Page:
How Could a Dad Get Arrested For Trying to Walk His Kids Home From School?
Tennessee father Jim Howe recently walked into South Cumberland Elementary School to pick up his children only to end up in handcuffs. Police say that Howe was arrested for disorderly conduct after arguing with Sheriff Deputy and School Resource Officer Avery Aytes. Howe says he was simply performing what is a daily ritual for many parents, picking up his kids at the end of the school day.
Doing this at South Cumberland Elementary means that, according to a new school policy, parents cannot just walk up to the door and bring their child home. After 2 pm, parents now must wait until 2:35pm to get their child and must do so only after queueing up in a line of cars.
“Previously, parents were coming out to pick up children, they were just getting out of cars and coming to school. In this day in [sic] age, the PTO [parent teacher organization] was concerned that it was a safety issue, someone could come up and grab [any] kid.”
Of course the safety of students is everyone’s main concern. According to Howe, though, the policy had created some impractical realities. Waiting in one long line to pick up a child was time-consuming and caused “traffic [to be] backed up over a mile on a busy highway” (not to mention a lot of pollution near the school due to all those idling cars).
Howe described the traffic congestion created by requiring parents to line up in their cars in a video made by Howe’s fiancée as he and Deputy Aytes argued. Noting that the line of cars posed a safety hazard of its own, Howe had decided to pick up his children while on foot and express his concerns about the new policy.
In the video, Howe calls the sheriff’s deputy to air his complaints. Aytes is shown becoming agitated and saying,
“I’m going to take you up to the jail. I’m telling you right now I’m not putting up with this today, you go ahead and record all your want … you’re being childish and it’s uncalled for.”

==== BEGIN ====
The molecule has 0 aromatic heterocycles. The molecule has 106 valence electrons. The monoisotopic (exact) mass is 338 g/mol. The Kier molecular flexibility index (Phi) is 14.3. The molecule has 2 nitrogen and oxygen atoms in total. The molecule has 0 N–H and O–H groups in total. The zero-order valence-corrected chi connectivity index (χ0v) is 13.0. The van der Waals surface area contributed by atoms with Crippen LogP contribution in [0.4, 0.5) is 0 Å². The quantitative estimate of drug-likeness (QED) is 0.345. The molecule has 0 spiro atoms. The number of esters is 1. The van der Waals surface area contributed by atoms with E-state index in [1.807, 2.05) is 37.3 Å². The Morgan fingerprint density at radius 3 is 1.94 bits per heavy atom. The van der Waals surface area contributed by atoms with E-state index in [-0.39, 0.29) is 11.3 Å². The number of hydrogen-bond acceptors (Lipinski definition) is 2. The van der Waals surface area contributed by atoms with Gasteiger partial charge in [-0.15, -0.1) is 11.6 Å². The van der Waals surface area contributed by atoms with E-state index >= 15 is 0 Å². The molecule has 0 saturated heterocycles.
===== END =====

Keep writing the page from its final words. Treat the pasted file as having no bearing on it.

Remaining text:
Howe then responds, “I’m not raising my voice, I’m not confrontational, I want my kids.” He notes that he has signed a special form that gives his kids permission to walk home with him and appears to stay composed during the video which ends with his arrest.
Andrews of the school district counters that it was Aytes who “showed quite a bit of restraint.” Howe could be said to have made the proverbial mountain out of a molehill in not just going along with a policy that, school officials say, was created for students’ safety.
The very existence of the policy is a sad statement about the what’s happening in U.S. schools. South Cumberland Elementary School’s location near a highway means that it is readily accessible if you’re in a car or or other motor vehicle. But being so close to a major thoroughfare has created additional problems including that neither students nor parents (nor school staff, for that matter), can get to the school by foot (or, indeed, via bike). If the design of the school’s front entrance is like that of many of the schools my son has attended, there is often only one way to drive in and one out, so long lines of cars when parents drop off and pick up children are inevitable.
In this day and age — with the one-year anniversary of the Sandy Hook school tragedy imminent — it’s not surprising that concerns about student safety are paramount; they must be. It’s all the more crucial that school officials, parents and everyone in a school community be mindful that well-intentioned policies take into account common sense realities, but shouldn’t a parent be able to walk to and into their child’s public school to take them home?
Photo via Thinkstock